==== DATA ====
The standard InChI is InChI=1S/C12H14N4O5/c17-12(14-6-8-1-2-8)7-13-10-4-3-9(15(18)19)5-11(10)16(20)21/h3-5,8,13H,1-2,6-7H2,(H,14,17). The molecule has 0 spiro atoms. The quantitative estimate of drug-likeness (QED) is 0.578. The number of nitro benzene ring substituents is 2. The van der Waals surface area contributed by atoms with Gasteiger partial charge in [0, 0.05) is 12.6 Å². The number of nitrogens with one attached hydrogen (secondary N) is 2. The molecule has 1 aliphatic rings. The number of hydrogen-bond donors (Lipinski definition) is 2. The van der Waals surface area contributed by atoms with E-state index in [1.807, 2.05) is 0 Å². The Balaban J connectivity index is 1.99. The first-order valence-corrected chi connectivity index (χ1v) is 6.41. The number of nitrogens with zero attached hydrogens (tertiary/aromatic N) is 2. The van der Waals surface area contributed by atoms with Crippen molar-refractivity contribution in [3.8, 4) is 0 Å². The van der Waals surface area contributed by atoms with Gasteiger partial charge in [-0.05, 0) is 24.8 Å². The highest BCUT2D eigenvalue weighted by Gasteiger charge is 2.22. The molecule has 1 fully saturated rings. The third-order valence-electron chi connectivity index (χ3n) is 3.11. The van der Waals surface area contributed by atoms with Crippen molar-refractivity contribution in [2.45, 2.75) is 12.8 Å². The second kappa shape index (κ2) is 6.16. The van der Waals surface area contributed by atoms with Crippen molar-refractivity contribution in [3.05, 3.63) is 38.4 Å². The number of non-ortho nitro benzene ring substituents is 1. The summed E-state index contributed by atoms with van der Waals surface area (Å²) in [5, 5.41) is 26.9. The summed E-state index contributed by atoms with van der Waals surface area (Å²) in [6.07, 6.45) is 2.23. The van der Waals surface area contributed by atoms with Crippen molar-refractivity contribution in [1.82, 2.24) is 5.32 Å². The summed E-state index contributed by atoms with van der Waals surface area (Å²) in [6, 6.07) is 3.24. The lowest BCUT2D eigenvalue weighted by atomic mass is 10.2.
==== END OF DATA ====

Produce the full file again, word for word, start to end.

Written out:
The standard InChI is InChI=1S/C12H14N4O5/c17-12(14-6-8-1-2-8)7-13-10-4-3-9(15(18)19)5-11(10)16(20)21/h3-5,8,13H,1-2,6-7H2,(H,14,17). The molecule has 0 spiro atoms. The quantitative estimate of drug-likeness (QED) is 0.578. The number of nitro benzene ring substituents is 2. The van der Waals surface area contributed by atoms with Gasteiger partial charge in [0, 0.05) is 12.6 Å². The number of nitrogens with one attached hydrogen (secondary N) is 2. The molecule has 1 aliphatic rings. The number of hydrogen-bond donors (Lipinski definition) is 2. The van der Waals surface area contributed by atoms with E-state index in [1.807, 2.05) is 0 Å². The Balaban J connectivity index is 1.99. The first-order valence-corrected chi connectivity index (χ1v) is 6.41. The number of nitrogens with zero attached hydrogens (tertiary/aromatic N) is 2. The van der Waals surface area contributed by atoms with Crippen molar-refractivity contribution in [3.8, 4) is 0 Å². The van der Waals surface area contributed by atoms with Gasteiger partial charge in [-0.05, 0) is 24.8 Å². The highest BCUT2D eigenvalue weighted by Gasteiger charge is 2.22. The molecule has 1 fully saturated rings. The third-order valence-electron chi connectivity index (χ3n) is 3.11. The van der Waals surface area contributed by atoms with Crippen molar-refractivity contribution in [2.45, 2.75) is 12.8 Å². The second kappa shape index (κ2) is 6.16. The van der Waals surface area contributed by atoms with Crippen molar-refractivity contribution in [3.05, 3.63) is 38.4 Å². The number of non-ortho nitro benzene ring substituents is 1. The summed E-state index contributed by atoms with van der Waals surface area (Å²) in [5, 5.41) is 26.9. The summed E-state index contributed by atoms with van der Waals surface area (Å²) in [6.07, 6.45) is 2.23. The van der Waals surface area contributed by atoms with Crippen molar-refractivity contribution in [1.82, 2.24) is 5.32 Å². The summed E-state index contributed by atoms with van der Waals surface area (Å²) in [6, 6.07) is 3.24. The lowest BCUT2D eigenvalue weighted by atomic mass is 10.2.